Research and education ministry strategy calls on academics receiving funding to back free to access publication routes

Germany has taken another step along the path to open access. Last week, the German Federal Ministry of Education and Research (BMBF) launched a new strategy, which aims to finally make open access standard practice.

From now on, the BMBF will require that scientific articles stemming from projects that it funded have to be open access by default. The strategy equally supports the so-called gold and green routes to open access – gold involves payment of a fee to a journal to publish it open access right away, while green means publishing on a free to access server, often after an embargo period has passed. However, the strategy still requires all research to go through peer review.

Open access is an important part of the German government’s 2014–2017 digital agenda. The agenda’s aim is to improve the free flow of information within science and society, thereby supporting innovative science and innovation as a whole.

‘Tax-funded research results have to be available to the public free of charge,’ said Johanna Wanka, Federal Minister of Education and Research. She added that ‘open access to knowledge is a stepping stone for social development’.

Ulrich Pöschl, managing director at the Max Planck Institute for Chemistry in Mainz, Germany, thinks it is appropriate to make scientific publications from publicly funded projects freely accessible. However, ‘you have to account for the differences between various disciplines and forms of publications, such as scientific journals and monographs in the humanities and social science’, he adds.

In Germany, the green open access model has already gained support through a change in copyright law in 2014. Authors of mainly publicly funded research publications have the right to re-publish their manuscripts for non-commercial purposes after an embargo period of 12 months. The new strategy suggests authors choose ‘suitable repositories’, but does not specify any.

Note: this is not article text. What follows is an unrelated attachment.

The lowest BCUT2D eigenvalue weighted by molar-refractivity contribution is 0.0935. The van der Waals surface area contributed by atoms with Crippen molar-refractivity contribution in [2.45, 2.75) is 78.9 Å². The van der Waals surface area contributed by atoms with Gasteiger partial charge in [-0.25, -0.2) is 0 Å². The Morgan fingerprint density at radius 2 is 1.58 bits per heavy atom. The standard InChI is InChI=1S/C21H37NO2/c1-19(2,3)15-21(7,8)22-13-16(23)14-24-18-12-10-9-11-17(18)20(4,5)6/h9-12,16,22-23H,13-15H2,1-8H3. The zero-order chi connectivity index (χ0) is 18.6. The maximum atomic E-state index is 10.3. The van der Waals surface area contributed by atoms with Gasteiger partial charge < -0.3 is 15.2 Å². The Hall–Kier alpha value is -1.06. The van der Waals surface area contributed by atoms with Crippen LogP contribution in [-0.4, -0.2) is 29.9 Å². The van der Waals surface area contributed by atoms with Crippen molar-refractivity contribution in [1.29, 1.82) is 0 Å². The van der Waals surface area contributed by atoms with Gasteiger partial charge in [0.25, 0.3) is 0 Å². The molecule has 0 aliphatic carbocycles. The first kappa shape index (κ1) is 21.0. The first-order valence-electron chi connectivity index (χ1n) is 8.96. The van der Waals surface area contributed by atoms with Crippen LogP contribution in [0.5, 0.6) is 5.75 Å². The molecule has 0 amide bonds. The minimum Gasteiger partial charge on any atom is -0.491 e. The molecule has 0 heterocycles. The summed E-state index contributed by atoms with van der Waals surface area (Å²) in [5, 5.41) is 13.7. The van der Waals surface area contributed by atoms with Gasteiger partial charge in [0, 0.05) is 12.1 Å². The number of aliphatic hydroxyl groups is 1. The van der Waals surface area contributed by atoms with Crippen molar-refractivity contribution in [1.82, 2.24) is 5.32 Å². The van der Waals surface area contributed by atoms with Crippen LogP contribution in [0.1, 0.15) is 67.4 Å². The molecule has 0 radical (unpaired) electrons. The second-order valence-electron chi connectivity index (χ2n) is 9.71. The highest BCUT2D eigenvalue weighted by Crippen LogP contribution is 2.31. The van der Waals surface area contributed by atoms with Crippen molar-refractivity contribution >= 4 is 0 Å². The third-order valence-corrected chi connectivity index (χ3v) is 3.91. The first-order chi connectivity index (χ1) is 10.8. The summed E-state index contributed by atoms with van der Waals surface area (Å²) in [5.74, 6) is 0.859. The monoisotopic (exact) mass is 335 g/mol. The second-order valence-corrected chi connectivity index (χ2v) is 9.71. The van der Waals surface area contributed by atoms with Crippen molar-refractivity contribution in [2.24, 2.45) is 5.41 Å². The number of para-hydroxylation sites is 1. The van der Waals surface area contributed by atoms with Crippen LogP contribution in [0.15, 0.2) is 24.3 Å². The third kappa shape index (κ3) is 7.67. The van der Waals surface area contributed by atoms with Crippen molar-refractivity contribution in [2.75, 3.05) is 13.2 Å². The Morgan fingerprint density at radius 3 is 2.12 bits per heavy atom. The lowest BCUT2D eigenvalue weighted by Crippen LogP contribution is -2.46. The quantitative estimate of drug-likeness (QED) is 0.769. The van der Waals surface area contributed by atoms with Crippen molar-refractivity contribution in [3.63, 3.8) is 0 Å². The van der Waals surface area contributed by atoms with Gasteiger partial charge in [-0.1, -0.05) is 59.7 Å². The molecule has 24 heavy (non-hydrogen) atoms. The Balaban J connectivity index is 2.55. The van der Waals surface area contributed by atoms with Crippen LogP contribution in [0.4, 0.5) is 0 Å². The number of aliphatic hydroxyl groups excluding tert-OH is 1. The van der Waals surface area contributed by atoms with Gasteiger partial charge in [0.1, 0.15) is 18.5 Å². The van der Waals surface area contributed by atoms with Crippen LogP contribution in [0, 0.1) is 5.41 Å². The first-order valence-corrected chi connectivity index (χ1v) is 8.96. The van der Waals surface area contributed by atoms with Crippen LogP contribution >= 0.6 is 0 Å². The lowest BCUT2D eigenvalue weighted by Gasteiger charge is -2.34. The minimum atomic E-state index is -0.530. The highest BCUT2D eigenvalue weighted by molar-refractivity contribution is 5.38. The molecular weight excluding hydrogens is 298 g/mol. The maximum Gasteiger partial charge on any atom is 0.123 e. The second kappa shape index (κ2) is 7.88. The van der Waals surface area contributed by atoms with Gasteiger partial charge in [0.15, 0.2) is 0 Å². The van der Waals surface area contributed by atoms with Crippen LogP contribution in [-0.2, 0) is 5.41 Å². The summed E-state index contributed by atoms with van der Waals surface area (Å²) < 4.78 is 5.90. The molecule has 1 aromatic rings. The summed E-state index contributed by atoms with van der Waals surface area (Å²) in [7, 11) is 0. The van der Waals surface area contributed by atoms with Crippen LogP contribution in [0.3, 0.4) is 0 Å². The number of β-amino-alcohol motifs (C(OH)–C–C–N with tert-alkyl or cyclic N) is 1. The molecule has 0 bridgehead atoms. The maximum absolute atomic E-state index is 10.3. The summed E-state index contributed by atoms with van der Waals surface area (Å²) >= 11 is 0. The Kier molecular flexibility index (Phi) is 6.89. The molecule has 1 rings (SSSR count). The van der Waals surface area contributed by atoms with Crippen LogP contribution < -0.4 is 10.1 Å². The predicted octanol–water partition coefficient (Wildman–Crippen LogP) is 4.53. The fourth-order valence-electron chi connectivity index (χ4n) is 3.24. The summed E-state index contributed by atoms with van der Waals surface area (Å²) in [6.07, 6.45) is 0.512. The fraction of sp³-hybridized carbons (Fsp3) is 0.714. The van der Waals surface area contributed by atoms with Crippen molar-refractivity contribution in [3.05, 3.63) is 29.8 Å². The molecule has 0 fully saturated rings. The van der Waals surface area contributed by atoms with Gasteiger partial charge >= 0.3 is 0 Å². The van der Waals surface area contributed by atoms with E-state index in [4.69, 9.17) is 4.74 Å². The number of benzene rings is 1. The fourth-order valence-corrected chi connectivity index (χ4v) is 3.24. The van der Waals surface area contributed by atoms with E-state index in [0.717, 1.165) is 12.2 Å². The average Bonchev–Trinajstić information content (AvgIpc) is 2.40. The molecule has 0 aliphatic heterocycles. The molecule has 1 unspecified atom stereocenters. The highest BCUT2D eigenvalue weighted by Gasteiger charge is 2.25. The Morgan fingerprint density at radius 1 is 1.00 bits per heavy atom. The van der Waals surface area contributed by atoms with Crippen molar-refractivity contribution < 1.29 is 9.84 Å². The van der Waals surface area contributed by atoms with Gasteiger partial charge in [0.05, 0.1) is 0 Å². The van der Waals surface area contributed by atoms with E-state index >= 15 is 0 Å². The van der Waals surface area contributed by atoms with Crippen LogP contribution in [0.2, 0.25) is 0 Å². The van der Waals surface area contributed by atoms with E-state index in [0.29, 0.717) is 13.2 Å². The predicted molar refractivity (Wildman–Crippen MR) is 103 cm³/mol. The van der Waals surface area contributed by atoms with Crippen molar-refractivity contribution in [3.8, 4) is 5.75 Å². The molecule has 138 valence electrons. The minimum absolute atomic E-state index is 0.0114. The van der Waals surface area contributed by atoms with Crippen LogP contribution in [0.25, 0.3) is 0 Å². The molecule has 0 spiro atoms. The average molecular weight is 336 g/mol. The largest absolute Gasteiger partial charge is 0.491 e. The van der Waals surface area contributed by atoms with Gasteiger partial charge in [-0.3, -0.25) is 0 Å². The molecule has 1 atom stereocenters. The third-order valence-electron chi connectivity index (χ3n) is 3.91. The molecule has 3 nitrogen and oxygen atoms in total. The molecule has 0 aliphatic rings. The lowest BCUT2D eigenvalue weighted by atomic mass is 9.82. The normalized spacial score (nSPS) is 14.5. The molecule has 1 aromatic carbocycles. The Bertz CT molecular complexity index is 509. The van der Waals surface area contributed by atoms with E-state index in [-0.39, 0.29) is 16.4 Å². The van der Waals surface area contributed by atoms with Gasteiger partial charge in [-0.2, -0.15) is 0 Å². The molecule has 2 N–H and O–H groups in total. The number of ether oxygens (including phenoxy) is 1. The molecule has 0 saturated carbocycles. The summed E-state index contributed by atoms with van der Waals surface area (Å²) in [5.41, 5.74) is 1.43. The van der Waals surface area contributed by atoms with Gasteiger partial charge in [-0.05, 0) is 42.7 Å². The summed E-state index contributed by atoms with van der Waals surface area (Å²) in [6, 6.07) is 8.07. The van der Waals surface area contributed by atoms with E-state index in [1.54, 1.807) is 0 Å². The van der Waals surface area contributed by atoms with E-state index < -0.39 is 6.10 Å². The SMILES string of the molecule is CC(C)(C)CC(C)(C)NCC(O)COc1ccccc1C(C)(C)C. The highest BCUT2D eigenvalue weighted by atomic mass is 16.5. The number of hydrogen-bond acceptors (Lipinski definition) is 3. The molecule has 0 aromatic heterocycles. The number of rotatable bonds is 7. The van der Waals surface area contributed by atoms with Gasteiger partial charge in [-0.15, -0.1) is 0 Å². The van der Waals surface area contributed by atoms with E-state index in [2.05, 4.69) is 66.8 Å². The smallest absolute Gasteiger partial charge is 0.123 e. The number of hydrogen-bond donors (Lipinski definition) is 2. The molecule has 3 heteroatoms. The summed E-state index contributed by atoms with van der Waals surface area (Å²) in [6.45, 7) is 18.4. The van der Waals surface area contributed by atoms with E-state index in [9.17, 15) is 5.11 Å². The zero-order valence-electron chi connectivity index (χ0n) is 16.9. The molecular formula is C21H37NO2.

The strategy also stresses that financial factors should not prevent researchers from choose the gold route to open access. Researchers can already apply for financial support for open access in their project proposals. Other science funders, such as the German Research Foundation, help research universities to establish publication funds. These funds enable researchers to pay the article processing charges for gold open access journals.

But because manuscripts are not always ready for publication during a project’s lifetime, the BMBF now aims to set up so-called post-grant funds. These will provide money for open access publication even after a project has ended.

Efforts to establish publication funds and other appropriate financial tools are important, Pöschl says, ‘because different disciplines have different requirements’. However, in his view it would be particularly meaningful and efficient to convert subscription fees into publication fees in a self-financing way – mainly in Stem publishing.

According to Pöschl, there are already some examples of successful collaborations between science organisations and publishers, both in Germany and in other countries, such as the recently started international initiative Open Access 2020. The initiative is ‘guided by this approach and demonstrates how it can be implemented on an institutional, national and international level’, he says.